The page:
Flamenco music, with its fast pace of many notes and percussive strums has deeply rooted traditions and is a fusion of magical energy and very profound emotion expressing the hope and suffering of it's history.
This requires an instrument that will allow for each note to be heard perfectly. For this reason, flamenco guitars are built to be light and bright, with very little sustain, almost a staccato sound, so that the notes die quickly to make room for the next one. In this way, the music is kept clear and bright.
The design template for the Flamenco guitar of today was established by Spanish builders in the 19th century. Antonio de Torres (1817 - 1892) and his contemproary luthiers are credited with having innovated and standardised the flamenco guitar size and scale length and developed the internal support and strengthening mechanisms still in use today.
Flamenco guitars are made slightly thinner and lighter than Classical guitars and are typically constructed using lighter woods.
Traditionally, flamenco guitars are built using Spanish Cypress back and sides and a German Spruce soundboard. The Cypress can be planed very thin, while remaining strong and this combined with the stiffness and strength of the spruce top allows for a very lightweight guitar. The internal strutting is arranged to give a bright voice to the guitar whilst still retaining the crispness of the sound. A truly authentic flamenco would be constructed using ebony tuning pegs, which are lighter than the now popular machine heads and are said by some players to make it easier to hold and balance the guitar in the traditional flamenco playing position.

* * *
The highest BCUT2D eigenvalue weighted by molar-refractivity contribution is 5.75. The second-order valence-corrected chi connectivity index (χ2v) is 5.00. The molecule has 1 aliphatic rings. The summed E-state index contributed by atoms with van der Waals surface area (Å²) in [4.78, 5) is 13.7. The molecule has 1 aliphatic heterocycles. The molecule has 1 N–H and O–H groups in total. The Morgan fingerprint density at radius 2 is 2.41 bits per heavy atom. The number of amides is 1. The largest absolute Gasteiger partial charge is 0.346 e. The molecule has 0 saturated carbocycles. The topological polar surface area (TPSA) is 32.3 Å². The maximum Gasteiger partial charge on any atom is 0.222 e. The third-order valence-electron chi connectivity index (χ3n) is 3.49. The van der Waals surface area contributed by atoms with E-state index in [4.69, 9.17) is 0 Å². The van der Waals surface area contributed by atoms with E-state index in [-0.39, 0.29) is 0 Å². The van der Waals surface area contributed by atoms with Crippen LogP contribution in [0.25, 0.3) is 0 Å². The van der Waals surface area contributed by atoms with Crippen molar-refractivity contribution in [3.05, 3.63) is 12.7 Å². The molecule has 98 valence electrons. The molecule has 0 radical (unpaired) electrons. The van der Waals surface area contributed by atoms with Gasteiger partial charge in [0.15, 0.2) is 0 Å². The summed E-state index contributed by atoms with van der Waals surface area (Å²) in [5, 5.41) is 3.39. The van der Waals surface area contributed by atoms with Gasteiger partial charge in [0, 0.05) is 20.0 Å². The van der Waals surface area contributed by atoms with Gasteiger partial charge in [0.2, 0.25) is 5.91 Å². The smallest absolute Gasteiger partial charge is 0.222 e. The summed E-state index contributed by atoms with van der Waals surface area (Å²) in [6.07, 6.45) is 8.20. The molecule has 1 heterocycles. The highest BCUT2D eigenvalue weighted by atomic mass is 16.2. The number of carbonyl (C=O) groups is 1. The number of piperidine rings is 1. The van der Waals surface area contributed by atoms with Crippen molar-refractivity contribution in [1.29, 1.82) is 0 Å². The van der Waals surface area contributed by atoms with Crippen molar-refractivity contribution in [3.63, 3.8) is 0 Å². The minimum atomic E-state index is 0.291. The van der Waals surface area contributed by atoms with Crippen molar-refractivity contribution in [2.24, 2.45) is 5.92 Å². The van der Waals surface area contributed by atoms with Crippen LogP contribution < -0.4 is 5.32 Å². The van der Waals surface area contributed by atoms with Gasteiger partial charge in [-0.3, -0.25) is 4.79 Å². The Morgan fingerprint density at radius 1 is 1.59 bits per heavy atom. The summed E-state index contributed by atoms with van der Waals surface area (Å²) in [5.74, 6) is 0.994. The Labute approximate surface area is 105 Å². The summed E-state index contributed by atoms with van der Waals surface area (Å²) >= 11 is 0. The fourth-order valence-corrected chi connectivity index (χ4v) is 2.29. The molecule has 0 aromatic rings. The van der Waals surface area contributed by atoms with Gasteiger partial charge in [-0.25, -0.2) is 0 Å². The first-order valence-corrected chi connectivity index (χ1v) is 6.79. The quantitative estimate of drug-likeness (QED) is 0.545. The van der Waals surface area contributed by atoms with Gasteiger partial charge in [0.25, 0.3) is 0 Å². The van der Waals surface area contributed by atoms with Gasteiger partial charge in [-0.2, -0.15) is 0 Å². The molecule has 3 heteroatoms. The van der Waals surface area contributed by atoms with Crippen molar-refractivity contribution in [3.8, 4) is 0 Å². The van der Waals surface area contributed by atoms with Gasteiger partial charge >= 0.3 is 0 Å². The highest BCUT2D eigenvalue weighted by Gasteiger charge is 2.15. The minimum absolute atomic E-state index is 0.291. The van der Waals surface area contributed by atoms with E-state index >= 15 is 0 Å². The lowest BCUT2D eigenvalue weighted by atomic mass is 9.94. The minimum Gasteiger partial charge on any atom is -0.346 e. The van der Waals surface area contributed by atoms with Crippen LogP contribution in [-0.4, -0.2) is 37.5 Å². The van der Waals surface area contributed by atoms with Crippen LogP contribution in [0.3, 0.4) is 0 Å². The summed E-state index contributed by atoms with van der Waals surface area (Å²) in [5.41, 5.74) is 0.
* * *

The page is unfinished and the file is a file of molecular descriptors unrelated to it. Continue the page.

To allow for the flamenco style of playing, it is necessary for the flamenco guitar to have a low action and to achieve this the guitar is built with a shallow neck angle and a low bridge.
A tapping plate or golpeador is added to the soundboard to protect the wood from the percussive finger strikes that are part of this enthralling music.
Flamenco guitars can also be made using rosewood back and sides or similar. These guitars were popularised by solo flamenco guitar legends like Paco de Lucia as they give a more projected sound for concert performances, although they can lose some of the flamenco brightness. It would be reasonable to say that the Flamenco Negra falls somewhere between a flamenco blanca and a classical guitar.
That being said, there are many woods that have never been tried or used in the construction of flamenco guitars. I will be experimenting with sustainably sourced unusual domestic and exotic woods, so watch the blog for developments.
My first foray into this was to build a flamenco guitar using an African wood called Black Limba (Terminalia superba) which has turned out to be a great combination. When finished, this guitar had a big voice as well as the brightness you would expect from a flamenco and I have to say, I was very pleased with the results. I named this guitar Duende and you can see the finished product by clicking here.